ENGLISH POETRY 1579-1830: SPENSER AND THE TRADITION
Rev. Nathaniel Evans
, in "An Exercise performed at the public Commencement in the College of Philadelphia, November 17, 1767" Pennsylvania Gazette (26 November 1767).
Rev. Nathaniel Evans:
1767: Rev. Thomas Coombe
1772: Elizabeth Graeme
1807: Robert Southey
1828: R. P. S.
1860: Rufus Wilmot Griswold
Rev. Thomas Coombe:
1767: Rev. Nathaniel Evans
Yet ere we part, indulge the tender Tear,
Which bleeding Friendship sheds on STREPHON'S Bier.
The sweetest Warbler in the tuneful Train,
STREPHON is dead, and hush'd is Music's Strain.
Oft have we heard him trill his dulcet Lay,
Where yonder Woods their rural Shades display;
And while soft Transport held the wond'ring Throng,
Thy Streams, O Schuylkill, listen'd to his Song.
Could Genius polish'd by the Smiles of Art,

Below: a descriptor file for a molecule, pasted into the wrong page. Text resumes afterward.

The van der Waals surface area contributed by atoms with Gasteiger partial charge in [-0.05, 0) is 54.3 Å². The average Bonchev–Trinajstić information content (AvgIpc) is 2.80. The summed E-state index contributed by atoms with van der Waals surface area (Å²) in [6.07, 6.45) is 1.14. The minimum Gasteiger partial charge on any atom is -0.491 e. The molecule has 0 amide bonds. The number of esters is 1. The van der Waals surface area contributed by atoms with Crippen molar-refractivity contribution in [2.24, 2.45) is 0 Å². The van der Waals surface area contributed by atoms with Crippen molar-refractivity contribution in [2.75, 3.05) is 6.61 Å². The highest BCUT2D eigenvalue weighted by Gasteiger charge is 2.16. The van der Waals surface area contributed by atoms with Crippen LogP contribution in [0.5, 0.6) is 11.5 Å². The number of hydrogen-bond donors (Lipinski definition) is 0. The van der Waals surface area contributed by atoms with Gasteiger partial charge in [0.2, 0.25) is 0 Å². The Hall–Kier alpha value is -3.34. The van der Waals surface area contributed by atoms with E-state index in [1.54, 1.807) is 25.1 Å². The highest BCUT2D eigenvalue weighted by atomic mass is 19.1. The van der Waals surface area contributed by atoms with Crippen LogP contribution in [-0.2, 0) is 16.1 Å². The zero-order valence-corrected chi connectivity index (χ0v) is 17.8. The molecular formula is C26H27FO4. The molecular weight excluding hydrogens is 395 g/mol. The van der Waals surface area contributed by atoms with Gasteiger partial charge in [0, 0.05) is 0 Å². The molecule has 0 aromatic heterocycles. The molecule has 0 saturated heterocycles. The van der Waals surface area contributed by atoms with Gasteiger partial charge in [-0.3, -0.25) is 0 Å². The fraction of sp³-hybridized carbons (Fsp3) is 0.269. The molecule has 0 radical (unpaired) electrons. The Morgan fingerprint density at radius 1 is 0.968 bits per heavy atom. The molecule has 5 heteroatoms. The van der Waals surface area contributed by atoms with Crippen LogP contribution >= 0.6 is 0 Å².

Could gentle Manners, Sanctity of Heart,
A Life unspotted as the Vestal-Snow,
Fancy's warm Stroke, and Wisdom's steady Glow;
Could these prevail, or stay the venom'd Spear,
Then had not STREPHON ask'd this votive Tear.
But ah! good Heav'n, how intricate thy Ways,
In vain we strive to pierce the devious Maze;
Death gave the Word — the Cloud-drest Scene is o'er,
The WISE, the GOOD, the TUNEFUL is no more!—
Then pour your Dirges o'er his hallow'd Urn,
Shall STREPHON die, and shall not MUSIC mourn!—
Child of Anguish, weeping Care,
Haste thee from the dewy Sod,
Seek him in the azure Air,
Seek him in the Courts of GOD.
To golden Lutes your POET sings,
While prompting Angels wake the Strings!